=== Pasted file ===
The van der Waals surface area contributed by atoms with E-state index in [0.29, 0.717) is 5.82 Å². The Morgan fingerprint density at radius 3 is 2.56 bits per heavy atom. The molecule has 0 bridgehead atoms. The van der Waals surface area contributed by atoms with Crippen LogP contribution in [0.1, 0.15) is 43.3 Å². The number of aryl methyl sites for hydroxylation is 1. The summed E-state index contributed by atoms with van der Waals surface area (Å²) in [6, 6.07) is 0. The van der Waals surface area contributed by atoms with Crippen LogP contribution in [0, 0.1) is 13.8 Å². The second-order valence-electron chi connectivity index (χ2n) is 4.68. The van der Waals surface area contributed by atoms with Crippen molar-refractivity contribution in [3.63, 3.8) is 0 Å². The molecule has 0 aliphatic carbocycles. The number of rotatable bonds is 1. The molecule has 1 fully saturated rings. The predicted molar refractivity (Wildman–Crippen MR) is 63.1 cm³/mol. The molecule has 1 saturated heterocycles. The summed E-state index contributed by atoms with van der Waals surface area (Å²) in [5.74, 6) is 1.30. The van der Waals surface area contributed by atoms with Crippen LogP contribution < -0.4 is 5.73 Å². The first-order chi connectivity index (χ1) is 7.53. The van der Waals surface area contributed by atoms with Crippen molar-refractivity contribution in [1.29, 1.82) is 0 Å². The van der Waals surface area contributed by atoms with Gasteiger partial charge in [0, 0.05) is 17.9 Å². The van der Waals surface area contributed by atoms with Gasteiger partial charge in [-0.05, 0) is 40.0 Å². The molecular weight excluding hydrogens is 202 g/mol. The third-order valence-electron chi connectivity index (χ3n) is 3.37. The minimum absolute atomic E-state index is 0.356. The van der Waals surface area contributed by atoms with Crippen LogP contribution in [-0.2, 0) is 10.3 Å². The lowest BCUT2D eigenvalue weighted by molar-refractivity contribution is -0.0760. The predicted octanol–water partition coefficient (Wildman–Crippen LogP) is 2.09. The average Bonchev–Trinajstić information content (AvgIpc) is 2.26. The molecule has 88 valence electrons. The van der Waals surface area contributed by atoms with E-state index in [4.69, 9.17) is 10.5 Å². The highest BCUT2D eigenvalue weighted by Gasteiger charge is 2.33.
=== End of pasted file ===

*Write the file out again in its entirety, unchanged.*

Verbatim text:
The van der Waals surface area contributed by atoms with E-state index in [0.29, 0.717) is 5.82 Å². The Morgan fingerprint density at radius 3 is 2.56 bits per heavy atom. The molecule has 0 bridgehead atoms. The van der Waals surface area contributed by atoms with Crippen LogP contribution in [0.1, 0.15) is 43.3 Å². The number of aryl methyl sites for hydroxylation is 1. The summed E-state index contributed by atoms with van der Waals surface area (Å²) in [6, 6.07) is 0. The van der Waals surface area contributed by atoms with Crippen LogP contribution in [0, 0.1) is 13.8 Å². The second-order valence-electron chi connectivity index (χ2n) is 4.68. The van der Waals surface area contributed by atoms with Crippen molar-refractivity contribution in [3.63, 3.8) is 0 Å². The molecule has 0 aliphatic carbocycles. The number of rotatable bonds is 1. The molecule has 1 fully saturated rings. The predicted molar refractivity (Wildman–Crippen MR) is 63.1 cm³/mol. The molecule has 1 saturated heterocycles. The summed E-state index contributed by atoms with van der Waals surface area (Å²) in [5.74, 6) is 1.30. The van der Waals surface area contributed by atoms with Crippen LogP contribution < -0.4 is 5.73 Å². The first-order chi connectivity index (χ1) is 7.53. The van der Waals surface area contributed by atoms with Crippen molar-refractivity contribution in [1.29, 1.82) is 0 Å². The van der Waals surface area contributed by atoms with Gasteiger partial charge in [0, 0.05) is 17.9 Å². The van der Waals surface area contributed by atoms with Gasteiger partial charge in [-0.05, 0) is 40.0 Å². The molecular weight excluding hydrogens is 202 g/mol. The third-order valence-electron chi connectivity index (χ3n) is 3.37. The minimum absolute atomic E-state index is 0.356. The van der Waals surface area contributed by atoms with Crippen LogP contribution in [-0.2, 0) is 10.3 Å². The lowest BCUT2D eigenvalue weighted by molar-refractivity contribution is -0.0760. The predicted octanol–water partition coefficient (Wildman–Crippen LogP) is 2.09. The average Bonchev–Trinajstić information content (AvgIpc) is 2.26. The molecule has 88 valence electrons. The van der Waals surface area contributed by atoms with E-state index in [4.69, 9.17) is 10.5 Å². The highest BCUT2D eigenvalue weighted by Gasteiger charge is 2.33.